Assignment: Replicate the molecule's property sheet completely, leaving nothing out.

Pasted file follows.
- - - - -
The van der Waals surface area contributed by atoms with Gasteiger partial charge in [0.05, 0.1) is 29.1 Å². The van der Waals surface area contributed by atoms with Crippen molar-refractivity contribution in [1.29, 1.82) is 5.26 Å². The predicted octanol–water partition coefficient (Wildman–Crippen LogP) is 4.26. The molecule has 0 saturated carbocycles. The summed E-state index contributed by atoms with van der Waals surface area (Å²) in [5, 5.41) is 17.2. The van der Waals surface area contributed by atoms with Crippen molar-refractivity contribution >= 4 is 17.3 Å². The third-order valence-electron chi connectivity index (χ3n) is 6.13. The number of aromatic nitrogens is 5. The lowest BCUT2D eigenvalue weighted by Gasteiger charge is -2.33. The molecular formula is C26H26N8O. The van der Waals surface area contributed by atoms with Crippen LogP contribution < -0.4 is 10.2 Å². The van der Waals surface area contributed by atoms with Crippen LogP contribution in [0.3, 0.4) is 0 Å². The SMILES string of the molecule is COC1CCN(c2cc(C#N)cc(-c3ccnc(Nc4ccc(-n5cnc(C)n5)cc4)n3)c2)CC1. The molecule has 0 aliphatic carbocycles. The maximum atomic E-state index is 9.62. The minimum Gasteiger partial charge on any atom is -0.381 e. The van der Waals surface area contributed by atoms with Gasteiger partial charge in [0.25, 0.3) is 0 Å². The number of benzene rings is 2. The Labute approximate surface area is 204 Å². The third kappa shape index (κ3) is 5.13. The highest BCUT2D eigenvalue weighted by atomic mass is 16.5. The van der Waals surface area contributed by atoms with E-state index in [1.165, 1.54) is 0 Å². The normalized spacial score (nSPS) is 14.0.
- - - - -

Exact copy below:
The van der Waals surface area contributed by atoms with Gasteiger partial charge in [0.05, 0.1) is 29.1 Å². The van der Waals surface area contributed by atoms with Crippen molar-refractivity contribution in [1.29, 1.82) is 5.26 Å². The predicted octanol–water partition coefficient (Wildman–Crippen LogP) is 4.26. The molecule has 0 saturated carbocycles. The summed E-state index contributed by atoms with van der Waals surface area (Å²) in [5, 5.41) is 17.2. The van der Waals surface area contributed by atoms with Crippen molar-refractivity contribution >= 4 is 17.3 Å². The third-order valence-electron chi connectivity index (χ3n) is 6.13. The number of aromatic nitrogens is 5. The lowest BCUT2D eigenvalue weighted by Gasteiger charge is -2.33. The molecular formula is C26H26N8O. The van der Waals surface area contributed by atoms with Crippen LogP contribution < -0.4 is 10.2 Å². The van der Waals surface area contributed by atoms with Crippen LogP contribution in [0.3, 0.4) is 0 Å². The SMILES string of the molecule is COC1CCN(c2cc(C#N)cc(-c3ccnc(Nc4ccc(-n5cnc(C)n5)cc4)n3)c2)CC1. The molecule has 0 aliphatic carbocycles. The maximum atomic E-state index is 9.62. The minimum Gasteiger partial charge on any atom is -0.381 e. The van der Waals surface area contributed by atoms with Gasteiger partial charge in [0.25, 0.3) is 0 Å². The number of benzene rings is 2. The Labute approximate surface area is 204 Å². The third kappa shape index (κ3) is 5.13. The highest BCUT2D eigenvalue weighted by atomic mass is 16.5. The van der Waals surface area contributed by atoms with E-state index in [1.165, 1.54) is 0 Å². The normalized spacial score (nSPS) is 14.0.